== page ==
In the United States, we are historically very aware of the possibility of tyrants who will just make up laws willy-nilly, and we have a supreme law of the land by which all other laws must be measured: the Constitution. This provides a safeguard against the potential dictatorial leader who would manufacture laws to prop up his power and ensure that his enemies did not present a credible threat to his power. This seems to be a fairly safe mechanism to keep laws on the straight and narrow, so to speak. But, if we stop for a moment and think about it, the security is only as good as the supreme law allows. What if the supreme law itself provides for the existence of immoral laws? Do we not have recourse to a higher law? Must we appeal to a divinity or religion as the higher authority?
I do think we have recourse to a higher law which trumps all other laws and can even determine whether a “law” is even really a law at all. Furthermore, I think we don’t need to appeal to a particular manifestation of divinity or a religion to accomplish this. One need only appeal to Natural Law. This is the Law that is common to all mankind—written into our very soul, if you will. This law governs all men regardless of time or place. Some have called it conscience. This is a rather sloppy usage, though I think we get the point. We just know that it is wrong to steal, to perjure, to kill an innocent, to fail to give what is due to another, to dishonor those to whom honor is owed, to so strongly desire another’s possessions that you contemplate offending in one of these other areas. There are others, but that is a small list that no one could in truth disagree with. Any who would object to the truth any of these need only be shown the repulsive results for any community that would sanction the opposite actions. What community ever sanctions the killing of innocents? Those killed may be innocent, but they never killed under the assumption that they are innocent, but rather guilty in some way of some thing deserving death. What community encourages it’s citizens to steal from their neighbor? Government sanctioned stealing may occur, but it is under the pretense that it is not stealing but what it due to another. It is never under that presumption that stealing is universally acceptable.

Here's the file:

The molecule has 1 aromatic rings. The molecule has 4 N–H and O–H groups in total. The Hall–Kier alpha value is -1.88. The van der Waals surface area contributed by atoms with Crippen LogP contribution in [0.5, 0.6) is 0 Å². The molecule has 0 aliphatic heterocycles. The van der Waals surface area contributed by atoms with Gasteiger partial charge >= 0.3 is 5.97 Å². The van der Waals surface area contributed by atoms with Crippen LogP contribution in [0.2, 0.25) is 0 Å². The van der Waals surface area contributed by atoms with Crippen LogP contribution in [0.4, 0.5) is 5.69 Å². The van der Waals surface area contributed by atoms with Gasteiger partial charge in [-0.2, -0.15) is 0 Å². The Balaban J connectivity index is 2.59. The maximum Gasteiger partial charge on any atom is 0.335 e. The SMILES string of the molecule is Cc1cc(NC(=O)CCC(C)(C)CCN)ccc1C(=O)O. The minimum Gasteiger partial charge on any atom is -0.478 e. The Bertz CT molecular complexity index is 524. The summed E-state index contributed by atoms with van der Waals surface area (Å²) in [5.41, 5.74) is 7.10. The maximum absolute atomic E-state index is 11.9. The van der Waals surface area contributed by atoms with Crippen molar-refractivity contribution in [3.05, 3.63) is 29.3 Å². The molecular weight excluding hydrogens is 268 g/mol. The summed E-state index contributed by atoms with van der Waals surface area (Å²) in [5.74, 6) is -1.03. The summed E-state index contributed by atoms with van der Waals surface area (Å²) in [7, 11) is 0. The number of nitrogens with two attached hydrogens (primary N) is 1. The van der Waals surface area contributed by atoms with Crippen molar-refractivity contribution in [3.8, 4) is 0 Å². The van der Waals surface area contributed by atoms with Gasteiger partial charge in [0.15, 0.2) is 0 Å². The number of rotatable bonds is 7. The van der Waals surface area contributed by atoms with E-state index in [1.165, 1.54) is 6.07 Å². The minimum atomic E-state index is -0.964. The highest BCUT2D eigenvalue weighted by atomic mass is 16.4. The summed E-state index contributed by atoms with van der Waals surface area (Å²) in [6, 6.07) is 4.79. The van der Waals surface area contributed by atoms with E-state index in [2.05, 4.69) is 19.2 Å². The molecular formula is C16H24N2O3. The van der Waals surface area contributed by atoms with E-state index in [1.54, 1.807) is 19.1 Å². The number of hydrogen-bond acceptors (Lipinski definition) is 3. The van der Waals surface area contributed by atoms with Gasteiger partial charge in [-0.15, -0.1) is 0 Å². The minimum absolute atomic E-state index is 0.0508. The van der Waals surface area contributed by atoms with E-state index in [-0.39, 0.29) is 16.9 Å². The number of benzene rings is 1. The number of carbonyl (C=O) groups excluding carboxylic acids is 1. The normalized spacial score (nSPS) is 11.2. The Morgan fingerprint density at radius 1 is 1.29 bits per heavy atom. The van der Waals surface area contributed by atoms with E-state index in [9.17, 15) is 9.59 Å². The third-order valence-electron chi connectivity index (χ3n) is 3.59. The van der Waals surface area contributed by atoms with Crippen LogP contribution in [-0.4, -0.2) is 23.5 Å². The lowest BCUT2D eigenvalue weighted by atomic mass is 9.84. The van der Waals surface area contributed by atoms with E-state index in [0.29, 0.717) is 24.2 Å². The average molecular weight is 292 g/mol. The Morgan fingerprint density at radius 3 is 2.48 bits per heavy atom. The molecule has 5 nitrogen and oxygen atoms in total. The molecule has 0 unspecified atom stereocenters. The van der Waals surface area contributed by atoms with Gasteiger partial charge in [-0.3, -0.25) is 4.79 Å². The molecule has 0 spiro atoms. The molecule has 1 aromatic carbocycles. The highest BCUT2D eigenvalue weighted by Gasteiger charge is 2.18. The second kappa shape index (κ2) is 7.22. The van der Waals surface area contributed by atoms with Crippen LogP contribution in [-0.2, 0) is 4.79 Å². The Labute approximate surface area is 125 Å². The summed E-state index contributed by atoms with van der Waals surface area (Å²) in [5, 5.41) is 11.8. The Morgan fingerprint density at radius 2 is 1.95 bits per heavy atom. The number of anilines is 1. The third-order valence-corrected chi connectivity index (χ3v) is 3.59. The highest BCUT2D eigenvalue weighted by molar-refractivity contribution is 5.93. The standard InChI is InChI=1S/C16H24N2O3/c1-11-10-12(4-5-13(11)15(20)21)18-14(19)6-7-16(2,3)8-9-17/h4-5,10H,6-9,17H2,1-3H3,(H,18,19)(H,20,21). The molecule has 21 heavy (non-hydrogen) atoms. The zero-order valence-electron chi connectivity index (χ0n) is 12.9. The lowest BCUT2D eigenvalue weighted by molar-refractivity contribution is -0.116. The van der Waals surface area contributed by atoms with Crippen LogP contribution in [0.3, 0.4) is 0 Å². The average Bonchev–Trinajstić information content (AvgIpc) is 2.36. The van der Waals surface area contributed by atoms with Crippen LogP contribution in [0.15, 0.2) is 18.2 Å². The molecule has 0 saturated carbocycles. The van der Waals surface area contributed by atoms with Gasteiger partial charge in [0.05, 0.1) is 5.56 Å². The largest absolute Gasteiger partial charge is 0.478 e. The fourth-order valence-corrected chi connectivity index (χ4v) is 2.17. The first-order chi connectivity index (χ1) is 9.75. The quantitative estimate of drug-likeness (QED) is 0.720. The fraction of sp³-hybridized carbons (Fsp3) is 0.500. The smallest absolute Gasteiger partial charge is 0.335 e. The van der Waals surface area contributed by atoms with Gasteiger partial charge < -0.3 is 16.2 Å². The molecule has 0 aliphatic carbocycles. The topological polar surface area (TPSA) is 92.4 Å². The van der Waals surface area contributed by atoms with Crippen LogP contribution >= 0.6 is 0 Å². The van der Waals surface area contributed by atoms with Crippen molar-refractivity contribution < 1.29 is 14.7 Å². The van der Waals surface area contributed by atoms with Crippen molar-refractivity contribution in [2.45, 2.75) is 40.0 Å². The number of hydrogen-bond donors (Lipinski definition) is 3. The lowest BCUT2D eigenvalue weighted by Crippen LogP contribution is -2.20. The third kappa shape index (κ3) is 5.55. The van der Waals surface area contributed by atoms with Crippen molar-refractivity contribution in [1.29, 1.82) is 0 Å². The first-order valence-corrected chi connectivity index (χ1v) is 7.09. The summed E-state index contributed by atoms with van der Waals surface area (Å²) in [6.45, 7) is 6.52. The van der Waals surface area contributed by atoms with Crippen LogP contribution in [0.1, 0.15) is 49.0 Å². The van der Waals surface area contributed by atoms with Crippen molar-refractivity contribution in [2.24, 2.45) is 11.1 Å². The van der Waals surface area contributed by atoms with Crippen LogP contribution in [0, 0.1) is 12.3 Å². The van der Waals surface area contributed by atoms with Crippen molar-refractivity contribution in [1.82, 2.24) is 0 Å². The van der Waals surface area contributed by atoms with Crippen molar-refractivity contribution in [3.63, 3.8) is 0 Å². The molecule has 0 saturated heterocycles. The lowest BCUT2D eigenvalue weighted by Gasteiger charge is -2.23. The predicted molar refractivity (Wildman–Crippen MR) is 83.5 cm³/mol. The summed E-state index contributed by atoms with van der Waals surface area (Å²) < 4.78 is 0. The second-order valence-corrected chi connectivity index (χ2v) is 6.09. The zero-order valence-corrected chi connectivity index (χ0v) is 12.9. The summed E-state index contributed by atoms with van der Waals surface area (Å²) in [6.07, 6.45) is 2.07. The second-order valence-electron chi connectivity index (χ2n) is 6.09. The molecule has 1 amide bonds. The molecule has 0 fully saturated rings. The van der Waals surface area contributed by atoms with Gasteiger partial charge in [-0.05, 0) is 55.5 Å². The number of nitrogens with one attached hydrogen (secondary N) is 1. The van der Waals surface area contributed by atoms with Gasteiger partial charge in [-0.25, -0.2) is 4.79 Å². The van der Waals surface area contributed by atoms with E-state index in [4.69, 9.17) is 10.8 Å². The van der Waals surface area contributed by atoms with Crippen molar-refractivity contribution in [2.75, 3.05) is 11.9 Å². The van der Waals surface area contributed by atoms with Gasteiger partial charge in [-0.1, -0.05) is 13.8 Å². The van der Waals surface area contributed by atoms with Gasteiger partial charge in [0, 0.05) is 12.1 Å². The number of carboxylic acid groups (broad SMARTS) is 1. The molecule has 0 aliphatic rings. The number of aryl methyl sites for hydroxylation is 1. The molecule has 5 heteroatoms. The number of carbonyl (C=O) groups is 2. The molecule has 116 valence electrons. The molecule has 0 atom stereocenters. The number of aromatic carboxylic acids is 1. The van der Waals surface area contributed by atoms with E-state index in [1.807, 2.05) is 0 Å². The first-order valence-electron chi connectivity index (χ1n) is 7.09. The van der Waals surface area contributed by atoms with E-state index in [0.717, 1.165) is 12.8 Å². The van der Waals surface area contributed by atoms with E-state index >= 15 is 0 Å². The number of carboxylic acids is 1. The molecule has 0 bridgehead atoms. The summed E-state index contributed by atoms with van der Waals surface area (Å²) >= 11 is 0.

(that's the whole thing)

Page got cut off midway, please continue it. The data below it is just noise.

You probably have seen what seems to be a rather large hole in my theory since all this evil can be done in the name of the good. I agree that this can and does happen, but I say that this is not a problem with my theory. It is rather a problem with immoral men who twist what is good and true, or from the fact that otherwise good people are yet morally unformed and are unable to properly see the Good and the True.
More will be said about this, but let us pause a moment and contemplate the preceding ideas.